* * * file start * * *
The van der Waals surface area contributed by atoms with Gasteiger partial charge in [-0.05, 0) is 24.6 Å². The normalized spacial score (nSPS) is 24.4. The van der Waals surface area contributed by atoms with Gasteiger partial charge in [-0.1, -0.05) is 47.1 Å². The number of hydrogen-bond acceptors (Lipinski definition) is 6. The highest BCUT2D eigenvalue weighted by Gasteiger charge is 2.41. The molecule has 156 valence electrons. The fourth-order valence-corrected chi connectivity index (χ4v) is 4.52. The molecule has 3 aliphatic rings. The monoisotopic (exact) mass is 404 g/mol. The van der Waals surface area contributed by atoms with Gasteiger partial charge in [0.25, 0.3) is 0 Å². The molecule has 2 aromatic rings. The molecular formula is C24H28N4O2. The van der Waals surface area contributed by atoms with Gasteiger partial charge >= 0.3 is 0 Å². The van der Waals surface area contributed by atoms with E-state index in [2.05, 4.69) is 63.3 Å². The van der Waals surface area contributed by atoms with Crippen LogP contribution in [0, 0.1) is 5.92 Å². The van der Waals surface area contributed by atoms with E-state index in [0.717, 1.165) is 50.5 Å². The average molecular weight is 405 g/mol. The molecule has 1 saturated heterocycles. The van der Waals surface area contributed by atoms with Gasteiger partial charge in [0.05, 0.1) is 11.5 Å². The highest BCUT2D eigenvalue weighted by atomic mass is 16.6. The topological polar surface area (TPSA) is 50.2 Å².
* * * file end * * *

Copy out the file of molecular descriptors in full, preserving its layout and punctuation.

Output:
The van der Waals surface area contributed by atoms with Gasteiger partial charge in [-0.05, 0) is 24.6 Å². The normalized spacial score (nSPS) is 24.4. The van der Waals surface area contributed by atoms with Gasteiger partial charge in [-0.1, -0.05) is 47.1 Å². The number of hydrogen-bond acceptors (Lipinski definition) is 6. The highest BCUT2D eigenvalue weighted by Gasteiger charge is 2.41. The molecule has 156 valence electrons. The fourth-order valence-corrected chi connectivity index (χ4v) is 4.52. The molecule has 3 aliphatic rings. The monoisotopic (exact) mass is 404 g/mol. The van der Waals surface area contributed by atoms with Gasteiger partial charge in [0.25, 0.3) is 0 Å². The molecule has 2 aromatic rings. The molecular formula is C24H28N4O2. The van der Waals surface area contributed by atoms with Gasteiger partial charge >= 0.3 is 0 Å². The van der Waals surface area contributed by atoms with E-state index in [2.05, 4.69) is 63.3 Å². The van der Waals surface area contributed by atoms with Crippen LogP contribution in [0, 0.1) is 5.92 Å². The van der Waals surface area contributed by atoms with E-state index in [0.717, 1.165) is 50.5 Å². The average molecular weight is 405 g/mol. The molecule has 1 saturated heterocycles. The van der Waals surface area contributed by atoms with Gasteiger partial charge in [0.05, 0.1) is 11.5 Å². The highest BCUT2D eigenvalue weighted by atomic mass is 16.6. The topological polar surface area (TPSA) is 50.2 Å².